All entertainment choices are presented almost like Apple’s Cover Flow, so you can scroll through the array of entertainment options in a thumbnail mode, or in closer detail (if you require information such as synopsis; cast; duration; and other passengers’ ratings).
Within a movie, various touch-options to adjust the colour, brightness and sound worked as you’d expect, however I found with the options closest to the edge of the display, it sometimes took a few extra pokes to adjust the volume, for example. Otherwise, the touch-responsiveness was impressive, and the speed flicking between menu options and booting was far faster than anything I’d experienced on a plane before (but understandably loading time isn’t on par with your tablet or phone).
One of my favourite features was one I initially scoffed at — saving content for later. Surely your memory should be up to scratch enough that you can remember what your second choice of film is? But in practise, it saved time flicking back to the movie options to search for my second or third film to view, and was rather satisfying seeing “7″ appear on my saved content list, as a visual reminder that yes — I can endure this nine-hour flight without resorting to reading the free magazine in the seat pocket.
Movie choices were up to date and plentiful — Prometheus; The Amazing Spider-Man, and countless other flicks and TV shows. The ability to rate media with a thumbs up or down meant you could also browse by users’ reviews — but if you err towards a “critics’ choice” rather than your peers’, you can also see a list of Virgin Atlantic-curated media, too.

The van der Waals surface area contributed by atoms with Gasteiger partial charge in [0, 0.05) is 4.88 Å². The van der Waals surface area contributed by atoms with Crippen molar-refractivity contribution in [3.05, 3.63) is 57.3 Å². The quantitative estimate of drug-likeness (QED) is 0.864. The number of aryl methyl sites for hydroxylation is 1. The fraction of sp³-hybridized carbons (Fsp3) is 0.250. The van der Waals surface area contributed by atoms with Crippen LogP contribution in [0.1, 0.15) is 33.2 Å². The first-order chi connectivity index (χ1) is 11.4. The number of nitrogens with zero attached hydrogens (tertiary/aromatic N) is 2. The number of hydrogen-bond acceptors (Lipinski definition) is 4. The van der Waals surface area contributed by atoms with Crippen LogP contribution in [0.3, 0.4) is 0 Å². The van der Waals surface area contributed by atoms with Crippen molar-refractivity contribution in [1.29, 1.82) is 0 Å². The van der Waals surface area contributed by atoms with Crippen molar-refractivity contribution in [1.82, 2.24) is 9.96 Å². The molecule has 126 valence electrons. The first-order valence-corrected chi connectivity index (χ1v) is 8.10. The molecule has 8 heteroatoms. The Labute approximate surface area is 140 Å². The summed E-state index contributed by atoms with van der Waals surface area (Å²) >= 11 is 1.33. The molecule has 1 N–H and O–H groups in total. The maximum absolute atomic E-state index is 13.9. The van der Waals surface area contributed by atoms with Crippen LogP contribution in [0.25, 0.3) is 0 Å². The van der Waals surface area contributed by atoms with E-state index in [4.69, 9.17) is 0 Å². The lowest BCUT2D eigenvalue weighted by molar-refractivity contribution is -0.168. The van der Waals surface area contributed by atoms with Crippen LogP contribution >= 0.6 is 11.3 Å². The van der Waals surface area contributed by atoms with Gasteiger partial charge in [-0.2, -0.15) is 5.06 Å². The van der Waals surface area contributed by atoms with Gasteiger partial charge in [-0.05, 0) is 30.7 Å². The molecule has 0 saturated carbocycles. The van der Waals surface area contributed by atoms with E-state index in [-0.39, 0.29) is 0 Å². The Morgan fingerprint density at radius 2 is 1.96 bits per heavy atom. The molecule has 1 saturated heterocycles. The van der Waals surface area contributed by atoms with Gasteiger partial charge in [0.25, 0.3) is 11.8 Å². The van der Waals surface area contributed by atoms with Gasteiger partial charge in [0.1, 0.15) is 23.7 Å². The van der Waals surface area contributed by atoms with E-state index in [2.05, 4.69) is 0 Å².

The Seat Chat, as it’s called, is ingenious. If you’re travelling with an array of people (or just want to bug the person next to you), you can send them messages in a (slightly-clunky) IM interface. This helped eke out the hours when travelling with a larger group, and also saves valuable movie-time if you happen to IM a friend seated closer to the loos to ask what the queue sitch looks like.
While you can adjust the brightness of the screen, I still felt it erred towards being too dark. Even with all windows closed during a night flight, I strained to make out detail, though it has to be said the pictures were sharp at least.
Audio was overwhelmingly loud. Even though I’d shunned Virgin’s on-ear foam headphones (you know the ones) in favour of my in-ear Sennheisers, I had to scurry to lower the volume to about 1/5th the loudness. When playing the games (battleship; backgammon; Bejewelled 2; golf 3D; Who Wants to be a Millionaire, just some of the titles), the audio settings would always re-set, annoyingly.
- No matter how far the passenger in front of you reclines, viewing angle is uncompromised and visible, though as aforementioned, it tends to be darker than desired. Adjusting brightness doesn’t do much for picking out extra detail, unfortunately. Picture quality however is sharp and clear, and while Virgin was hazy with me on full specs, pixel density was pretty decent.
- I chose to use my in-ear earbuds rather than Virgin’s supplied headphones (gross), and found the audio to be exceedingly loud. Start low, and work your way up.
- News is supplied by Sky News, letting you boil down to headline stuff, sport, business, entertainment, weather, and Virgin News. I’d suggest turning the headline alerts off, unless you want to get pestered by pop-up notifications.
Apologies the photos aren’t the best; I think I must’ve been suffering from sunstroke or something when I took them…